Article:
You are here: HomeSportsSoccer2020 05 23Article 358708

Soccer News of Saturday, 23 May 2020

Source: MyNigeria

There were no fruits that I didn’t sell - Wilfred Ndidi

Super Eagles player, Wilfred Ndidi has narrated the struggles he went through while growing up as a kid in Nigeria.

The Leicester City defender stated that he had to help his mother sell fruits just to sustain their family.

The 22-year old also revealed how his father was an obstacle to his dream of becoming a footballer.

He told Out of Home Podcast: “Though we had some ups and downs and trying to meet up with some bills, I was always there for my mum,”

“My mum was a food vendor and I supported her by hawking. I don’t regret that because growing up was really tough because it was all about survival. There were no fruits that I didn’t sell.

“I was the market boy and I was known mostly for selling groundnuts because it comes out every season. Just name them – I sold peppers, tomatoes and avocado. We basically sold fruits that came with different seasons. All these were done to survive in the military zone and outside.”

He stated that he got punished on several occasions for playing football.

“It was difficult because my dad wanted me to go to school but there was no money,” he continued.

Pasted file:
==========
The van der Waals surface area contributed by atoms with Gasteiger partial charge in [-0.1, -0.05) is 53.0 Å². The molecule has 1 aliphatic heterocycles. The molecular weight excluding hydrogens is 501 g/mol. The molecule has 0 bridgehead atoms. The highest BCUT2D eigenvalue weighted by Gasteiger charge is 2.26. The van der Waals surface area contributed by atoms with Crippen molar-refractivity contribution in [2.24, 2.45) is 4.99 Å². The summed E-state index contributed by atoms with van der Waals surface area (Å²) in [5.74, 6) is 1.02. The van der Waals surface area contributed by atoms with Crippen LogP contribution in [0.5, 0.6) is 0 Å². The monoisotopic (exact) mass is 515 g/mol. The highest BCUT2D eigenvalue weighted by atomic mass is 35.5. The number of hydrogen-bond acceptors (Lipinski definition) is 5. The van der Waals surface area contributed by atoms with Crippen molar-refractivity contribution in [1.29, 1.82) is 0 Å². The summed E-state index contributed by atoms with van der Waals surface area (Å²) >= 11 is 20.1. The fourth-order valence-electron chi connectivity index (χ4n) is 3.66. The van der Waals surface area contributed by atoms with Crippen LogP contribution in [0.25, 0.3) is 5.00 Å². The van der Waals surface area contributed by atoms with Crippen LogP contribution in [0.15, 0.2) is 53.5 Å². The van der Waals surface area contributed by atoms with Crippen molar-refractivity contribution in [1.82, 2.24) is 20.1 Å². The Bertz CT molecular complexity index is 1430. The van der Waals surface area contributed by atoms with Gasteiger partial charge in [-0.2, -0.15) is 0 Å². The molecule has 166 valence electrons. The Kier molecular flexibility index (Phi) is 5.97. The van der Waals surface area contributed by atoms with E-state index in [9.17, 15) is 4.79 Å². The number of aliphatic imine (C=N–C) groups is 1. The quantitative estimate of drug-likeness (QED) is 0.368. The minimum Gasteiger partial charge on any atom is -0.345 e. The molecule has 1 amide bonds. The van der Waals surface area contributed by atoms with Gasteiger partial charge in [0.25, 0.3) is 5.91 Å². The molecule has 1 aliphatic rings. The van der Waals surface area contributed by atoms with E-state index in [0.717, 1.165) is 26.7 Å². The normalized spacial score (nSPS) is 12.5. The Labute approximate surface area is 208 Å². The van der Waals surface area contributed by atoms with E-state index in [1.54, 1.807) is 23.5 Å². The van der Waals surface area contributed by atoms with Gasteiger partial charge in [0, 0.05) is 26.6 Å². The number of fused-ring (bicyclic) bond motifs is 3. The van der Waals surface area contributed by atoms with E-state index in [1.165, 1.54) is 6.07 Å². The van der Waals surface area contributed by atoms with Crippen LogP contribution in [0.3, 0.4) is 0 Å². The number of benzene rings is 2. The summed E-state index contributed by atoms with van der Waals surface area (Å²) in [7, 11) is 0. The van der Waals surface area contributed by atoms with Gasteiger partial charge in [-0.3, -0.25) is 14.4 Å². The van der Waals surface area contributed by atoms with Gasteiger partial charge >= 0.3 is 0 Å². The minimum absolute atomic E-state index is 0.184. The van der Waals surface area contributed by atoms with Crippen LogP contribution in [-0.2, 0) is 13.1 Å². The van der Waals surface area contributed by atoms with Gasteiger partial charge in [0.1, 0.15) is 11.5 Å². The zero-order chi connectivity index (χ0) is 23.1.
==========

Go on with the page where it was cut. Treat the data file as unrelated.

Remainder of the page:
“What made it easier for me was that when he was transferred out of Lagos. I had the freedom because when he was around, if I go out to train and he gets home before me, I have to explain where I was coming from. When I tell him I went to play football, I get whooped.

“There was a time I got whooped with a cow skin ‘Koboko’ and it was like a tattoo on my body. I couldn’t wear my shirt because when I put my clothes on, it becomes sticky and it’s painful. It was a military kind of discipline.”

Ndidi also revealed that he never had the chance to play with his age group.

“Growing up, I didn’t get a chance to play more with my peers because they were training in the evenings while the bigger guys were training in the morning. I was training with the bigger guys but just for ten minutes because I was too small,” he added.

“They always put me in when everyone is tired and also for them to be able to give me the training bibs to wash and bring the next day.

“My mum kept complaining because I didn’t have the time to wash them because I had to go hawk for her, but before I return, she would have washed them. That was the routine until I left my mum for Nath Boys.”

Join our Newsletter